LAWRENCE COUNTY Dairy cow entries set number record

Several new events have been added including flat track racing and more demolition derby heats.
NEW CASTLE, Pa. -- If it's cows you want to see, the Lawrence County Fair is your best bet this week.
The six-day fair features one of the best selections of cows of any county fair in the state, organizers say.
"If you can win a blue ribbon [with a cow] here, then you can go just about anywhere and compete," said Dr. Jeff McKissick, fair board president.
The 49th Annual Lawrence County fair kicks off Monday and will feature just over 600 dairy cattle, 150 beef cattle, 275 pigs and 200 sheep along with the usual 4-H competitions, food and carnival rides.
This year features the largest number of dairy cows to compete in the fair since its inception, McKissick said.
"We have over 600 head of dairy cows and only two new exhibitors. We have a good core of Lawrence County and surrounding county people that come each year," McKissick said.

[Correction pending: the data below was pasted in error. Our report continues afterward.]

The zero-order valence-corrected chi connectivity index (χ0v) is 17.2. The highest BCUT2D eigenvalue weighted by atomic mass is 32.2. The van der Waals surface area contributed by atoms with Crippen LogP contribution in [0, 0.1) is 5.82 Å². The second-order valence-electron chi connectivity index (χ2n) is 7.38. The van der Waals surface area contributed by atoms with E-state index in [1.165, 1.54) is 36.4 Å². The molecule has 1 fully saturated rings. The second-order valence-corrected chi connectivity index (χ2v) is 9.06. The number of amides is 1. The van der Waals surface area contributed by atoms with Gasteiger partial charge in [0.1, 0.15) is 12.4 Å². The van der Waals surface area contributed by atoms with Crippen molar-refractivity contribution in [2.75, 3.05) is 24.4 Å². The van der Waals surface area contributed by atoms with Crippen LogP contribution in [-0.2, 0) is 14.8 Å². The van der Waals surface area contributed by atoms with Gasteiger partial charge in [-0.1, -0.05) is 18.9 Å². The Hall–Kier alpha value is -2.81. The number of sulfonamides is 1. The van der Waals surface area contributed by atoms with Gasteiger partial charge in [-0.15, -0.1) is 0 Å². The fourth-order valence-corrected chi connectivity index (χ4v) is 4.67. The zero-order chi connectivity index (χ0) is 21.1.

Fair organizers are introducing flat track motorcycle and four-wheel ATV racing to the event in place of big-name entertainment.
Organizers say that in the past they have had big-name performers, such as country music stars Brad Paisley and Chad Brock, but have failed to make much money on their concerts.
They are hoping the track racing, which is open to all ages and various types of dirt bikes and quads, will be more successful, said Adam Dean who is in charge of the racing.
Races started in July year in anticipation of the fair and will continue through October, he said.
The three-eighths-mile flat track is open to 20 classes of racers Wednesday, Dean said.
There will also be some changes in the popular demolition derby. There will be a separate heat for small cars Saturday.
"It is without a doubt the biggest single event of fair week, both in terms of participants and attendance," said Dave McConnell, fair board member.
"Adding the small-car division increases the opportunity for more drivers to enter."
The big cars will participate in three heats with the top three finishers in each heat advancing on to the final. First place wins $500. A combine demolition derby, added last year, is back again too.
Fair organizers say they are most proud of keeping the fair affordable and accessible for families.
Admission for the first few days includes all rides and grandstand entertainment.
"We are not a Grange fair anymore, but we still try to follow true to our roots and provide good, wholesome family entertainment," McKissick said.

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